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Downey music festival still needs support
WRITTEN BY :   Marisa Urrutia Gedney

DOWNEY – Preparations continue for Make Music Downey, a music festival with over 30 performances scheduled for the downtown area on June 8.

Organizers Bea Romano and Carol Kearns, of the Downey Arts Coalition, say that additional venues had to be added to accommodate all of the performers who wanted to participate.

The main stage will be on the lawn of the First Presbyterian Church at the corner of Downey Avenue and 7th Street, from 11 a.m. to 6 p.m. People are invited to bring blankets and lawn chairs.

Kearns says that the title of the event, Make Music Downey, reflects its participatory and public nature. The event encourages everyone to celebrate the joy of making music – amateurs as well as professionals.

The festival’s line-up for June 8 covers a wide spectrum of genres and performers, including students from Warren High and Sussman Middle School, as well as classic rock bands, indie rock groups, and a traditional Hawaiian music group.
Sligo Rags, a professional Celtic/jazz/bluegrass group that is often seen at Disneyland, will headline and close the event.

Romano says the community response to this grassroots, all-volunteer effort has been tremendous. First on board were the churches, with First Presbyterian volunteering its wide lawn as a main venue, and the nearby Catholic church and school, Our Lady of Perpetual Help, contributing extra parking and equipment.

One volunteer designed the logo, another volunteer designed the flyers, two different people worked on the web page, and music professionals are helping with the sound systems and donating equipment. Money is still needed, however, to pay for advertising, licensing and permit fees.

The registration period for performers is closed, but Kearns says that the community can still participate as volunteers and donors by going to the website makemusicdowney.org.

Romano and Kearns say they were inspired in this effort by other Make Music festivals which have become a global tradition each June. Romano and her husband have twice played professionally at Make Music Pasadena, which will be hosting its sixth public festival this year.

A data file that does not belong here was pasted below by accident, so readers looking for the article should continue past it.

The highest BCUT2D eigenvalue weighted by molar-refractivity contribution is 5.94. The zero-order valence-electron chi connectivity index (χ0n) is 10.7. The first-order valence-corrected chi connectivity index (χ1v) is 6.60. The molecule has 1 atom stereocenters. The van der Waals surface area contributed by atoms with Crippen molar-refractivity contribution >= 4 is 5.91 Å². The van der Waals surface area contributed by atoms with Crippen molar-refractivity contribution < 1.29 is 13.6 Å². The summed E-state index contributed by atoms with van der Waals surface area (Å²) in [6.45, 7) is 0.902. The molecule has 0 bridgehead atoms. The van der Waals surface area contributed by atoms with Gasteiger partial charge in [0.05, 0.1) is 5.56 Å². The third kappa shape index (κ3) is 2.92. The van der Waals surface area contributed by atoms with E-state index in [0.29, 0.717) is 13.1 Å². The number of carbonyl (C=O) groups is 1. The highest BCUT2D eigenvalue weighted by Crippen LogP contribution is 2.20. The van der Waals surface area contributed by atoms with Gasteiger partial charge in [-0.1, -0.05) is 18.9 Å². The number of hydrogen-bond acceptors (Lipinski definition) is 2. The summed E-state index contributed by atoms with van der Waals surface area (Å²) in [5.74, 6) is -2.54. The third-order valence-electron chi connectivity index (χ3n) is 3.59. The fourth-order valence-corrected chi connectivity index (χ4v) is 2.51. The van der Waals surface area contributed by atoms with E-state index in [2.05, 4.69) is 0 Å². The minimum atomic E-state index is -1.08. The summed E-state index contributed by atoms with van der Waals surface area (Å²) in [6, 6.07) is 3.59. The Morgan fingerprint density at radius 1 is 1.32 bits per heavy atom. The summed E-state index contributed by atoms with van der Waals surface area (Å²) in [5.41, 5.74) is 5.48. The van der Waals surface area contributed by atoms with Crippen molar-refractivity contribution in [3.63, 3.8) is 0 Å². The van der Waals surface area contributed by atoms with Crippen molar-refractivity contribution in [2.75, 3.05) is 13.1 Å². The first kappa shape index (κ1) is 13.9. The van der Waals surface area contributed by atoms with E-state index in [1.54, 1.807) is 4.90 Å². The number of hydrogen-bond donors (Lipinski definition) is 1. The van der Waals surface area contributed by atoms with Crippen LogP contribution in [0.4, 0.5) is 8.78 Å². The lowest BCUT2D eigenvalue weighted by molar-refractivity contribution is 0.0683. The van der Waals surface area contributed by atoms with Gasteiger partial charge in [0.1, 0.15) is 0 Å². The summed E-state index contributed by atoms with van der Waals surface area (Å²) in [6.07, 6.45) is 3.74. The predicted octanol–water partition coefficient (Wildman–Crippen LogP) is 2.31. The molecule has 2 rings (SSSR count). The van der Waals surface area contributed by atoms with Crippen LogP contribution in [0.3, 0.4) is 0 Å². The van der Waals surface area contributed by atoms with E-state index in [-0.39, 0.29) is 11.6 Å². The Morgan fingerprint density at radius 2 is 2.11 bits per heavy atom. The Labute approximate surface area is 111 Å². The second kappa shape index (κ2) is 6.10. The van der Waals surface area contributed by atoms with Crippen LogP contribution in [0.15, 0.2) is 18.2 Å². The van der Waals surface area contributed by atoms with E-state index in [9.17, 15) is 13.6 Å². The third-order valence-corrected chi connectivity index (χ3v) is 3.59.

Make Music New York is one of the largest events, with over 1,000 performances, big and small, in a single day.

The idea for a one-day, free, public music festival began in 1982 in Paris. Its appeal was immediate, and other cities organized similar celebrations, including Stockholm, Chicago, Denver and Vancouver.

While Downey’s festival is starting small, Romano and Kearns say it will be a success if everyone has a good time. They say the time and location will make it easy for local residents to attend. It is within walking distance of the Saturday Farmers Market, and some of the small venues, such as Mambo Grill, are right at the market.

This is not Romano’s first contribution to the music scene in Downey. Four years ago she organized the Folk Jam which is held on the fourth Tuesday of each month at the Barbara J. Riley Community and Senior Center at Apollo Park. “Folk” music for this group is a loose term, because the group is as likely to play jazz standards and Beatles tunes as well as Irish jigs. She and her husband used to perform at the Nordic Fox before it closed, and now perform at Mambo Grill.

Kearns is a board member of the Downey Symphonic Society, which produces three subscription concerts at the Downey Theater each year and a free concert in the park every summer. The Symphonic Society also sponsors the Music in the Schools program that serves 17 local public and private elementary schools.

Romano and Kearns urge everyone to get involved with Make Music Downey by visiting the website makemusicdowney.org. Performance schedules and additional venues will be posted the last week of May.



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